Cytometry and Antibody Technology

Optimized Voltages on Benchtop Analyzers

by | Oct 18, 2019 | Learn: Basics of Flow, Learn: Cytometer Setup | 8 comments

The voltages on a flow cytometer are one of the more challenging settings to adjust properly. If voltages are too high or too low, the data looks terrible and is potentially unusable. Once voltages have been set and data have been collected there is no way to go back and fix it; the hideous data will just haunt you for the rest of your days. On top of that, the tips newcomers get on how to set voltages range from the outdated “Stick your negative population in the first decade of the axis”, to the vague “Keep everything on scale”, to the incredibly confusing “Adjust your voltage to minimize the compensation values”.
Does it need to be so complicated? Not really. In an effort to make this component easier, our facility now has a default experiment on each of the Fortessas with a suggested starting voltage for each of the detectors.


How did we determine starting voltages?

Each detector on each instrument has a “sweet spot” or optimal setting. In order to determine these optimal settings, we ran the same tube stained with one antibody at 6 different voltages (Figure 1). This voltration test clearly shows what happens when the voltage changes: at lower voltages it may be difficult to resolve the positive population from the negative population, but at higher voltages the negative population begins to spread out and/or the positive population is off the plot (saturating the detector). We can assess these different voltages numerically by calculating the separation index or staining index (SI). The SI takes into account the distance between the means of the positive and negative populations as well as the spread of the negative population. Ideally, we want to use a voltage where we have the highest SI. Figure 2 demonstrates that increasing the voltage does increase the SI – to a point. Eventually, the SI will plateau and increasing the voltage will not improve the data.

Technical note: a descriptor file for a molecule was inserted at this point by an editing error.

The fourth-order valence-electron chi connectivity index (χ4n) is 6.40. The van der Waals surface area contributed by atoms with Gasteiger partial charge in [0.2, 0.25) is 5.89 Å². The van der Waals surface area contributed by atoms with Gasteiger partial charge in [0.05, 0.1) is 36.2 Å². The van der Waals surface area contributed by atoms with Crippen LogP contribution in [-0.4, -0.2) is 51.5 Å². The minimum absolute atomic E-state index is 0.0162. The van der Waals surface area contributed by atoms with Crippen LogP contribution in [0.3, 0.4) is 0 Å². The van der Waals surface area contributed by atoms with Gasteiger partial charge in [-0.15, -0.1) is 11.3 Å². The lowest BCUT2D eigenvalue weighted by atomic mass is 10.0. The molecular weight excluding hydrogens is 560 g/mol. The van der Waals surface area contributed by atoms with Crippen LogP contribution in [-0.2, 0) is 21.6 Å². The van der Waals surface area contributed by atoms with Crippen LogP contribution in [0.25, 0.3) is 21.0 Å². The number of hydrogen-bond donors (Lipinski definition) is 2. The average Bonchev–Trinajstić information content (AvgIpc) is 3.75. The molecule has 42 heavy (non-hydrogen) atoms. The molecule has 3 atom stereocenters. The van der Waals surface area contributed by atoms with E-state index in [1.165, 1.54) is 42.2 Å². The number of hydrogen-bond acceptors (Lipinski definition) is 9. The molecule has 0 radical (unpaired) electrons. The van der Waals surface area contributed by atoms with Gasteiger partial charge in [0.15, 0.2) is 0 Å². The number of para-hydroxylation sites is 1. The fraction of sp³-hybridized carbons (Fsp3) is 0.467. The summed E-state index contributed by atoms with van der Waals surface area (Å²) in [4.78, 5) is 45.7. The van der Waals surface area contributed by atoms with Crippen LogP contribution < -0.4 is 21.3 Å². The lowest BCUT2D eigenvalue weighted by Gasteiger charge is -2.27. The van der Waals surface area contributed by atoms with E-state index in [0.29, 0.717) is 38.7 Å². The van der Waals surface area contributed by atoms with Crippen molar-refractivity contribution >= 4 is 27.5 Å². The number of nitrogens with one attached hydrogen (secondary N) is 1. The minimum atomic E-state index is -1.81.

So how did the CAT Facility choose the optimal starting voltages? First we stained mouse spleenocytes with a single fluorophore. Using the same clone of anti-CD4 and the same concentration of antibody (0.1 ug/tube) we created single stained samples for most of our frequently used fluorophores. After running each tube at 6 different voltages, we calculated the separation index and selected the optimal voltage for each detector.

For other fluorophores that we did not run ourselves, we used an alternate method. BD instruments have automated software called Cytometer Setup & Tracking (CS&T) that is used to characterize, setup and track the instrument performance. One part of CS&T is determining an optimal voltage for each detector. So why did we do our own voltration test instead of just using the CS&T? CS&T beads are used to determine optimal voltages – these beads contain an unstained, dim positive and bright positive bead. The optimal voltage is then calculated by determining the highest SI for separating the dim positive bead from the negative bead. The problem with that is fluorophores that are dim require a very high (above 700) voltage to resolve the dim positive bead from the negative bead. For best results, panels should be designed so that dim fluorophores are paired with highly expressed markers. If a panel is designed properly, there should not be a need to resolve a dim population in a dim fluorophore. When comparing our voltration experiment results to the CS&T results, we had similar voltages for most flurorophores. However, for dim fluorophores, we chose to instead use a voltage that optimally separated the bright positive population from the negative population.